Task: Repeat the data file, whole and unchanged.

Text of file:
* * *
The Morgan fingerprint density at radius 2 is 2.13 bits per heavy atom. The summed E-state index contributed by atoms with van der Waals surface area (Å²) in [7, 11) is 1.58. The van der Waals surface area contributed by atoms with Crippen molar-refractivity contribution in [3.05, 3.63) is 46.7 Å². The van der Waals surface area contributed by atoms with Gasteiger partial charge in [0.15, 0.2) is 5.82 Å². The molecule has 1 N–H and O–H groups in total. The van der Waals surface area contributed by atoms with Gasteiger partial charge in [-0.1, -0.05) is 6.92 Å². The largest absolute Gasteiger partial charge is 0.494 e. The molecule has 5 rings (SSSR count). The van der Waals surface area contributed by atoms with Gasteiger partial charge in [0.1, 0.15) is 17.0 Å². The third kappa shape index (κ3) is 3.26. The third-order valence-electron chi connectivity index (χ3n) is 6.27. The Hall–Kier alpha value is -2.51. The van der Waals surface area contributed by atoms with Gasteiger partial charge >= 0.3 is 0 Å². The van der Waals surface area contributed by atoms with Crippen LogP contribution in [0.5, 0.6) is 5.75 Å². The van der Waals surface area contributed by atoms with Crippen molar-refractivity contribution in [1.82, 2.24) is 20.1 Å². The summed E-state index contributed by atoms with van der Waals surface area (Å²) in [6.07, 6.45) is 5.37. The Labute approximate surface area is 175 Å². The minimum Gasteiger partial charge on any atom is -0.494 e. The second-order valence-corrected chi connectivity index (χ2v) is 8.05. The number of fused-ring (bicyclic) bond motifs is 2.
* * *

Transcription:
The Morgan fingerprint density at radius 2 is 2.13 bits per heavy atom. The summed E-state index contributed by atoms with van der Waals surface area (Å²) in [7, 11) is 1.58. The van der Waals surface area contributed by atoms with Crippen molar-refractivity contribution in [3.05, 3.63) is 46.7 Å². The van der Waals surface area contributed by atoms with Gasteiger partial charge in [0.15, 0.2) is 5.82 Å². The molecule has 1 N–H and O–H groups in total. The van der Waals surface area contributed by atoms with Gasteiger partial charge in [-0.1, -0.05) is 6.92 Å². The largest absolute Gasteiger partial charge is 0.494 e. The molecule has 5 rings (SSSR count). The van der Waals surface area contributed by atoms with Gasteiger partial charge in [0.1, 0.15) is 17.0 Å². The third kappa shape index (κ3) is 3.26. The third-order valence-electron chi connectivity index (χ3n) is 6.27. The Hall–Kier alpha value is -2.51. The van der Waals surface area contributed by atoms with Gasteiger partial charge >= 0.3 is 0 Å². The van der Waals surface area contributed by atoms with Crippen LogP contribution in [0.5, 0.6) is 5.75 Å². The van der Waals surface area contributed by atoms with Crippen molar-refractivity contribution in [1.82, 2.24) is 20.1 Å². The summed E-state index contributed by atoms with van der Waals surface area (Å²) in [6.07, 6.45) is 5.37. The Labute approximate surface area is 175 Å². The minimum Gasteiger partial charge on any atom is -0.494 e. The second-order valence-corrected chi connectivity index (χ2v) is 8.05. The number of fused-ring (bicyclic) bond motifs is 2.